What you can do with it: The UserZoom platform offers UX researchers the ability to conduct remote unmoderated, remote moderated or lab testing. Video and screen capture show what the user experiences on your site, while audio recording gives you unfiltered feedback as a person walks through your digital experience. Additionally, UserZoom boasts a pool of over 120 million participants ready to interact with your test, along with competitive research to help benchmark your performance against competitors in your industry.
Recommended for: UX researchers who need not only to create tests and have a pool of talent to take them but also the ability to compare results to competitors’. For those organizations without a UX researcher on staff, UserZoom also provides UX strategy services to help deliver better customer outcomes.
What you can do with it: In addition to heatmaps generated from mouse movement and clicks, Clicktale provides an “attention heatmap.” Using a combination of data analysis and algorithms, the tool is able to identify parts of pages that are most engaging to visitors and the parts they gloss over. Clicktale also provides session replays and conversion analytics. But where this tool shines is its advanced analytic capabilities: data exports of “millisecond-level hovers, scrolls, clicks/taps, pace, acceleration, and more” can be correlated with other datasets for a better understanding of customer intent. Their Field Analytics feature helps you analyze a person’s “digital body language” based on their willingness to fill in form fields—incredibly useful for learning about user hang-ups.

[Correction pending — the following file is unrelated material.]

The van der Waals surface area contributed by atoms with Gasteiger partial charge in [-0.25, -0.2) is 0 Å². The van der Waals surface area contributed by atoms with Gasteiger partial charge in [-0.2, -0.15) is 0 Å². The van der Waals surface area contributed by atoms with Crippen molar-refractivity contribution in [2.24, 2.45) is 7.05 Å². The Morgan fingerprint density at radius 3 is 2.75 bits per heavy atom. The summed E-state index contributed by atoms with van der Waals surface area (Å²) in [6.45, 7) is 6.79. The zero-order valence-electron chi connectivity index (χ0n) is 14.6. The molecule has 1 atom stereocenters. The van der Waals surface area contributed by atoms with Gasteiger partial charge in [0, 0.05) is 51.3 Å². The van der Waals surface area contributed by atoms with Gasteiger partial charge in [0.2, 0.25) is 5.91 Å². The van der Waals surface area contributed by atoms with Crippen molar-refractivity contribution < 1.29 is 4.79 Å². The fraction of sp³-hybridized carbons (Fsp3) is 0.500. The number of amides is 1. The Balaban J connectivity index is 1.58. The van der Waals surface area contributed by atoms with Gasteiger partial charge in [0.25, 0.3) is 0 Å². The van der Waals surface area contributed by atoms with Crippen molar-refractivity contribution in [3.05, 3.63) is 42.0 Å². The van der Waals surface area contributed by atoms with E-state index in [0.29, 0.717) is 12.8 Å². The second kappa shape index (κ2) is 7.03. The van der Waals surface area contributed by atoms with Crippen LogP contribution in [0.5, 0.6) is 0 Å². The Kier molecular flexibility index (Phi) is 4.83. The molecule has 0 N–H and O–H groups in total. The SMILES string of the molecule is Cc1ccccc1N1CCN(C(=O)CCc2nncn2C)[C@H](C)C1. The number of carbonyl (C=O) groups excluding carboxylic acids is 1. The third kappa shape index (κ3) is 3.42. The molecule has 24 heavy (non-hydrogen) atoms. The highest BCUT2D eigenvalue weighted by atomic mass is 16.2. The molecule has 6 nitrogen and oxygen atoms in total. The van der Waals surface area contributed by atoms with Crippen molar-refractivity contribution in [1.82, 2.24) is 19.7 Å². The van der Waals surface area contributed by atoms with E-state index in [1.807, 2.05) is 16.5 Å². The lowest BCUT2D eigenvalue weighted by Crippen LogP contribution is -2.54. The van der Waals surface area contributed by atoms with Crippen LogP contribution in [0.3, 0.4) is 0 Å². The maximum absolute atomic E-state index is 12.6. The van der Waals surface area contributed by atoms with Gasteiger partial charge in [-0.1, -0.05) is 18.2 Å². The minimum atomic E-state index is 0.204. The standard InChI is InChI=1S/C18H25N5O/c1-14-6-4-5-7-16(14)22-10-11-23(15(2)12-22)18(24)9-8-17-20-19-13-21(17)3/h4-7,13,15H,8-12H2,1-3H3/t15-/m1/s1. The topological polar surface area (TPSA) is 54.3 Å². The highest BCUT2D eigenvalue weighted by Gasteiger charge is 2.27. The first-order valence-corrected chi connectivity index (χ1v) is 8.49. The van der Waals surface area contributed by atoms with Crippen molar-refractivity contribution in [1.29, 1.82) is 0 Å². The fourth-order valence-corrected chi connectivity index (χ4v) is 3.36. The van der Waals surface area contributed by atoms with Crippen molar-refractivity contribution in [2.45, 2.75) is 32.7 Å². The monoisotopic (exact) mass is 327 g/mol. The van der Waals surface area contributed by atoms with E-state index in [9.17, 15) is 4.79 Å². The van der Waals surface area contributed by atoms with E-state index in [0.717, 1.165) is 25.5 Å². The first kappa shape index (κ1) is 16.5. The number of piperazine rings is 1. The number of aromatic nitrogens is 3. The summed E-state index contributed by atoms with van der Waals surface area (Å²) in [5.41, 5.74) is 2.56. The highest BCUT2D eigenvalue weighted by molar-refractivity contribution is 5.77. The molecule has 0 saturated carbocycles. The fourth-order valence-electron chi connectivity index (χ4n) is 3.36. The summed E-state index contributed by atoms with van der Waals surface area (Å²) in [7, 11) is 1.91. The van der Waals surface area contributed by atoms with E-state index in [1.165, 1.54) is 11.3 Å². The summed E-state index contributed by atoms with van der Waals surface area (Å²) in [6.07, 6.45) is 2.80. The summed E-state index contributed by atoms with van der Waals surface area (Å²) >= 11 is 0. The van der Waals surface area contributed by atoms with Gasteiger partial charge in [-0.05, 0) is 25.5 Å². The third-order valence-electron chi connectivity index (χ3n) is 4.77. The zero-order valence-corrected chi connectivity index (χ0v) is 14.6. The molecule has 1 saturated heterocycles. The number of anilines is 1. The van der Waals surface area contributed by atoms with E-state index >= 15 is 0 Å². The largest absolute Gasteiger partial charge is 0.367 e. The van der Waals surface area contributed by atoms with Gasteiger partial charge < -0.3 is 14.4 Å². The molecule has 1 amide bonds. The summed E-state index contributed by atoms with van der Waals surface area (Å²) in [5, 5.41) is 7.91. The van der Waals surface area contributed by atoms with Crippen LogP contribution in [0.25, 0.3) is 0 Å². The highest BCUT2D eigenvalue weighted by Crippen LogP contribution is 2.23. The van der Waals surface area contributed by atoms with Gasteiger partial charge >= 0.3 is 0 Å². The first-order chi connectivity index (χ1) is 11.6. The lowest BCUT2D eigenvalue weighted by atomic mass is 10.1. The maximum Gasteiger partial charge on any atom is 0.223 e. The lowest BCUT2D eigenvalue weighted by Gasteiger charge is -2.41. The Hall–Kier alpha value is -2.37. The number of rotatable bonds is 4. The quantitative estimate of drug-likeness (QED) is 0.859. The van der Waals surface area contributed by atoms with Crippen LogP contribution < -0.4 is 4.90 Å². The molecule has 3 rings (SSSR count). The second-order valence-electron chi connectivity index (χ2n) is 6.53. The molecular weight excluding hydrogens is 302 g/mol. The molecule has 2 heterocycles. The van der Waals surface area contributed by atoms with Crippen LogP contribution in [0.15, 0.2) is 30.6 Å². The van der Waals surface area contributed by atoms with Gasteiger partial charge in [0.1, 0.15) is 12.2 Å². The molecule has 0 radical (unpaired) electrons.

Recommended for: Senior UX researchers with a data science background seem to benefit the most from Clicktale. While junior researchers would most definitely derive value from Clicktale, those with more experience would be able to realize the full potential of this tool.
We grouped our list of 29 questions into the different topics you should consider exploring in prototype testing. Aim to choose at least one from each section to make sure all your bases are covered. We’ve also included a few pro-tips here as food for thought.
This article will cover the major Dos and Don’ts of prototype testing. We’ll walk you through the most common mistakes we see in the field and share tips on how to avoid them.
Testing prototypes is an inherent part of finalizing designs. Nobody wants to wonder why users are not utilizing an app the way it should be utilized or why they can’t seem to complete a purchase on your website. And nobody wants to rework something that’s already been shipped.
UX designers are under a lot of pressure to produce designs that add value to users’ lives. But without input from your users, it’s nearly impossible to design an experience that actually helps alleviate their pain points. If you’re pressed for time and/or don’t have the help of a researcher, getting the user input essential to design a great product can certainly be a challenge.
As a UX designer, getting your leadership to support your major projects can be as much about talking the talk as it is about walking the walk. As much value as your work may provide, you also have to know how to sell it in a world of competing priorities and looming deadlines.
Even as UX design and user research are becoming a more prominent focus in today’s leading companies, it can still be tough to get executive leadership onboard with user research-related initiatives. We know the struggle.
This post originally appeared on UsabilityGeek.